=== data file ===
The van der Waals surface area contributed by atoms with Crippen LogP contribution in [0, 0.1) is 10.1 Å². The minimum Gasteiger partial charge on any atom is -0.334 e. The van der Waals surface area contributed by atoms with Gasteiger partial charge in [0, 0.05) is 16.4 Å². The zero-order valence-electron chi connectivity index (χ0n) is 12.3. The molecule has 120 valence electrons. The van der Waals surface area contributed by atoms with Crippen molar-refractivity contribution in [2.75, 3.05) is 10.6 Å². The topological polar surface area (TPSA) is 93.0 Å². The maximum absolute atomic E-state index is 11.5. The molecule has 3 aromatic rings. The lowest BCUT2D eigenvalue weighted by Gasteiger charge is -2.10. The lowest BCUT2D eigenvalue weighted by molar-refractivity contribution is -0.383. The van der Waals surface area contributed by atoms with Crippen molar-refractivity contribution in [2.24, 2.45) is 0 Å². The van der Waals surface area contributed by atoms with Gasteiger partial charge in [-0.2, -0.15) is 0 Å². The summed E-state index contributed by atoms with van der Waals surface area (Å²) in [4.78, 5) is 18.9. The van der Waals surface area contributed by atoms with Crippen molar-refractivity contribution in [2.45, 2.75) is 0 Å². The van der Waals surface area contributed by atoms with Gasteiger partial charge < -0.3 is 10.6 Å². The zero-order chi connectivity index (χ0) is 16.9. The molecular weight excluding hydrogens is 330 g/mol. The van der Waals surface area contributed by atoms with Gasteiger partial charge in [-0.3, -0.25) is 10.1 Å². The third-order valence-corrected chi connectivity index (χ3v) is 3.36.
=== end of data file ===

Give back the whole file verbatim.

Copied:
The van der Waals surface area contributed by atoms with Crippen LogP contribution in [0, 0.1) is 10.1 Å². The minimum Gasteiger partial charge on any atom is -0.334 e. The van der Waals surface area contributed by atoms with Gasteiger partial charge in [0, 0.05) is 16.4 Å². The zero-order valence-electron chi connectivity index (χ0n) is 12.3. The molecule has 120 valence electrons. The van der Waals surface area contributed by atoms with Crippen molar-refractivity contribution in [2.75, 3.05) is 10.6 Å². The topological polar surface area (TPSA) is 93.0 Å². The maximum absolute atomic E-state index is 11.5. The molecule has 3 aromatic rings. The lowest BCUT2D eigenvalue weighted by Gasteiger charge is -2.10. The lowest BCUT2D eigenvalue weighted by molar-refractivity contribution is -0.383. The van der Waals surface area contributed by atoms with Crippen molar-refractivity contribution in [2.24, 2.45) is 0 Å². The van der Waals surface area contributed by atoms with Gasteiger partial charge in [-0.2, -0.15) is 0 Å². The summed E-state index contributed by atoms with van der Waals surface area (Å²) in [4.78, 5) is 18.9. The van der Waals surface area contributed by atoms with Crippen molar-refractivity contribution in [2.45, 2.75) is 0 Å². The van der Waals surface area contributed by atoms with Gasteiger partial charge < -0.3 is 10.6 Å². The zero-order chi connectivity index (χ0) is 16.9. The molecular weight excluding hydrogens is 330 g/mol. The van der Waals surface area contributed by atoms with Gasteiger partial charge in [-0.3, -0.25) is 10.1 Å². The third-order valence-corrected chi connectivity index (χ3v) is 3.36.